In India, private coaching is $6.5-billion business

Aesha Datta New Delhi | Updated on July 05, 2012

The ADB report says whopping 60 per cent of primary school children and up to 83 per cent students in high schools receive private tutoring in India.   -  Business Line

The rising middle class, the desire to stay ahead in the global economy, and the falling quality of mainstream education system mean that examination-oriented coaching classes have taken over the life of most school-going children in India and other countries.

According to the report Shadow Education: Private Supplementary Tutoring and Its Implications for Policy Makers in Asia, released by the Asian Development Bank, in India a whopping 60 per cent of primary school children and up to 83 per cent students in high schools receive private tutoring.

Shadow education is a widely used term for private tutoring, as it mimics the mainstream and modifies itself according to the conventional system.

Talking about the private coaching industry in India, the report said, “Nationally, a 2008 market survey of companies offering coaching estimated the size of the sector at $6.4 billion and predicted an annual growth of 15 per cent over the subsequent four years.”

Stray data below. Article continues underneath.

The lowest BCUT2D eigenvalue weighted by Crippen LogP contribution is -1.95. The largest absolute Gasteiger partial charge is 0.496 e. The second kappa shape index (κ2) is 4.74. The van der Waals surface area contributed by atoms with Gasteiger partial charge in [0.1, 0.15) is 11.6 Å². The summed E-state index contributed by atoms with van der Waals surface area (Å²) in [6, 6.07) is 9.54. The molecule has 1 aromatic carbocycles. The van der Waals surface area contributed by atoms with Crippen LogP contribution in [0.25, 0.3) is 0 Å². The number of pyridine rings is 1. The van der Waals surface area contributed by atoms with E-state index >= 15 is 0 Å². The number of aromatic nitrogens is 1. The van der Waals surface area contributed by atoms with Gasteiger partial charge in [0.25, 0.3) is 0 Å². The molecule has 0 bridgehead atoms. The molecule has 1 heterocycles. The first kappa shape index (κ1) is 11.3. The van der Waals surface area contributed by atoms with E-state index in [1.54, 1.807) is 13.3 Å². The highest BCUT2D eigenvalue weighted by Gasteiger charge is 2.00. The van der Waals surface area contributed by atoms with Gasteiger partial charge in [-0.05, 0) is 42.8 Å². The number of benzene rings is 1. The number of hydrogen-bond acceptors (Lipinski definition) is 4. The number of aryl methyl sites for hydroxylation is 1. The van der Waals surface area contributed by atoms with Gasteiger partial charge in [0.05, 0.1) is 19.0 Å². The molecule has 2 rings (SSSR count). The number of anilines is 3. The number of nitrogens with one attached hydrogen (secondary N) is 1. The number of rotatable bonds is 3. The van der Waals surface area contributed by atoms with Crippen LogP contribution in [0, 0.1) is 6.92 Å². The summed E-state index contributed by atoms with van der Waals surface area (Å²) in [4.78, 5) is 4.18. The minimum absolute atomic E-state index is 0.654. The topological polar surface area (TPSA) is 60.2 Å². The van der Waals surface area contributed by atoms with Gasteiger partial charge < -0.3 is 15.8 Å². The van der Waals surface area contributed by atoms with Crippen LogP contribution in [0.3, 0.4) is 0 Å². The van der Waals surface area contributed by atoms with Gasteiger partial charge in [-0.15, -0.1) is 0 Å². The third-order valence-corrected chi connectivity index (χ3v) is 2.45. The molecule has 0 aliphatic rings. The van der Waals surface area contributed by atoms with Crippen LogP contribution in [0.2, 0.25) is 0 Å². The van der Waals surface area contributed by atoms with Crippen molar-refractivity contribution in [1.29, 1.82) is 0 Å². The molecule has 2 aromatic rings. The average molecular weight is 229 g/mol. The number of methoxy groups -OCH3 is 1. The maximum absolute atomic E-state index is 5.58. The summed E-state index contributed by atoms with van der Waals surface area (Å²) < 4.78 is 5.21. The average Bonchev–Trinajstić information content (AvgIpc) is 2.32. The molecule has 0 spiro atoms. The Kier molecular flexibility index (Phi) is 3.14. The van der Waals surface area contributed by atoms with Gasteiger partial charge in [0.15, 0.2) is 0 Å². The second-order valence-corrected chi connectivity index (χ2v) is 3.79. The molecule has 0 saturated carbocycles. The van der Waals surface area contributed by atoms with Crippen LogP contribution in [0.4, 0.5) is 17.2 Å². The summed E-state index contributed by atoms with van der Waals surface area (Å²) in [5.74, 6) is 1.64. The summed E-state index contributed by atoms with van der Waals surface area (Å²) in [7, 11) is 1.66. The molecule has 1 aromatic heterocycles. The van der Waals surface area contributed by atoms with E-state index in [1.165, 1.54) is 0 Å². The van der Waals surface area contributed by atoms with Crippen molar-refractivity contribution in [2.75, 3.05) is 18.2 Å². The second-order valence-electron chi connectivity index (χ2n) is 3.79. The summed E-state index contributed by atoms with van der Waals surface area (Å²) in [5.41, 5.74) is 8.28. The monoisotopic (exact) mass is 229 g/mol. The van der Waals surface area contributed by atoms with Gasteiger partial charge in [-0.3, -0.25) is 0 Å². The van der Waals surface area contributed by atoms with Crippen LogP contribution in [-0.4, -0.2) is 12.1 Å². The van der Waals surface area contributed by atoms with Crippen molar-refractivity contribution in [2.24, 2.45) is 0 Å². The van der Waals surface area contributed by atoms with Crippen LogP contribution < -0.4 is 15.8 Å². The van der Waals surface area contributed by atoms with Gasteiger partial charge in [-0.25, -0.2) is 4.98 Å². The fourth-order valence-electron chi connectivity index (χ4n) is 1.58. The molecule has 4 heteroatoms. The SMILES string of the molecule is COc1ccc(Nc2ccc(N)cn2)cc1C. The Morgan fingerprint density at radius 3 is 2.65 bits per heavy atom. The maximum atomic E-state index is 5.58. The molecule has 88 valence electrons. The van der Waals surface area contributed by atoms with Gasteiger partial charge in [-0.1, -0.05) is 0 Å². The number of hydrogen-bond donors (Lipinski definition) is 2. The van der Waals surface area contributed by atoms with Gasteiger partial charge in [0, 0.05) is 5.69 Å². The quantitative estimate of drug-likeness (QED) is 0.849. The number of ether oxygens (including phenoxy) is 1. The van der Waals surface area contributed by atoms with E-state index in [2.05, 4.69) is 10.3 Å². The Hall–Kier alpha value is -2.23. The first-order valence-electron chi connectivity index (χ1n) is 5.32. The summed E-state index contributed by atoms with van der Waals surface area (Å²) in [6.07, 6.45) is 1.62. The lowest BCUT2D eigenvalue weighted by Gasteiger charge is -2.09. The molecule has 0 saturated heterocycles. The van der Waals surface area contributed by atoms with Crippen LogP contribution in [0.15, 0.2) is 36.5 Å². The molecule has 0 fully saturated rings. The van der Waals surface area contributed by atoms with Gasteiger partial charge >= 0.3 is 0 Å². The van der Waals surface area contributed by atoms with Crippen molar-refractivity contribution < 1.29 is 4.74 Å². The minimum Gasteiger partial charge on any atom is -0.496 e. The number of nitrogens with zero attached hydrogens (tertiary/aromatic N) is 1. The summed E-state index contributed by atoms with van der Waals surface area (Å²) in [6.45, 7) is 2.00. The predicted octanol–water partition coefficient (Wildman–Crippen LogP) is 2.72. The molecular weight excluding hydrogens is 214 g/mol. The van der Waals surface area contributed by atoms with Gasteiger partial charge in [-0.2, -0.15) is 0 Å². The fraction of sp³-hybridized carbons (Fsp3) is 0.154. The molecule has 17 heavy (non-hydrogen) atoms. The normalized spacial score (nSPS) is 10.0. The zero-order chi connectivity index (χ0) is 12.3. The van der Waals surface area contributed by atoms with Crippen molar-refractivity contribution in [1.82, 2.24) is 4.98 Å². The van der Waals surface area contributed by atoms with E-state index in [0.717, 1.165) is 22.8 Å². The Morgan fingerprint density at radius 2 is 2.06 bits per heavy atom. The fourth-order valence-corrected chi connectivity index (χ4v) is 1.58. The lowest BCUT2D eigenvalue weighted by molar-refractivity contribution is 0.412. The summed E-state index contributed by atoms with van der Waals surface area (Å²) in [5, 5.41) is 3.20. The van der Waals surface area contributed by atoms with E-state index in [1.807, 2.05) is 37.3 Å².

The report notes that in 2007-08, students living in both rural and urban India paid an average of Rs 1,456-2,349 a year for private coaching classes.

The poverty line in the country is set at Rs 965 for the urban and Rs 781 for the rural citizen. The report added that according to a study conducted by the Pratichi Trust, established by noted Nobel Economist Amartya Sen, the increasing demand for private coaching is not only because of rising incomes, but also because of the belief that it is “unavoidable.”

The research notes that, “…78 per cent parents now believe it is indeed ‘unavoidable’ — up from 62 per cent. For those who do not have arrangements for private tuition, 54 per cent indicate that they do not go for it mainly — or only — because they cannot afford the costs.”

Dividing the students

Noting that perceptions of inadequacies in mainstream schooling, where teachers often do not come for classes or complete the curriculum, are is a major reason for the growth of private tutoring, the report added, “Sen noted that most of the content in the private tutorial classes could and should have been taught in the regular classes of the primary schools.

He added that private tutoring divides the student population into haves and have-nots; it makes teachers less responsible; it makes improvements in schooling arrangements more difficult since the more influential and better-placed families have less at stake in the quality of what is done in the schools.”


Published on July 05, 2012

Follow us on Telegram, Facebook, Twitter, Instagram, YouTube and Linkedin. You can also download our Android App or IOS App.

This article is closed for comments.
Please Email the Editor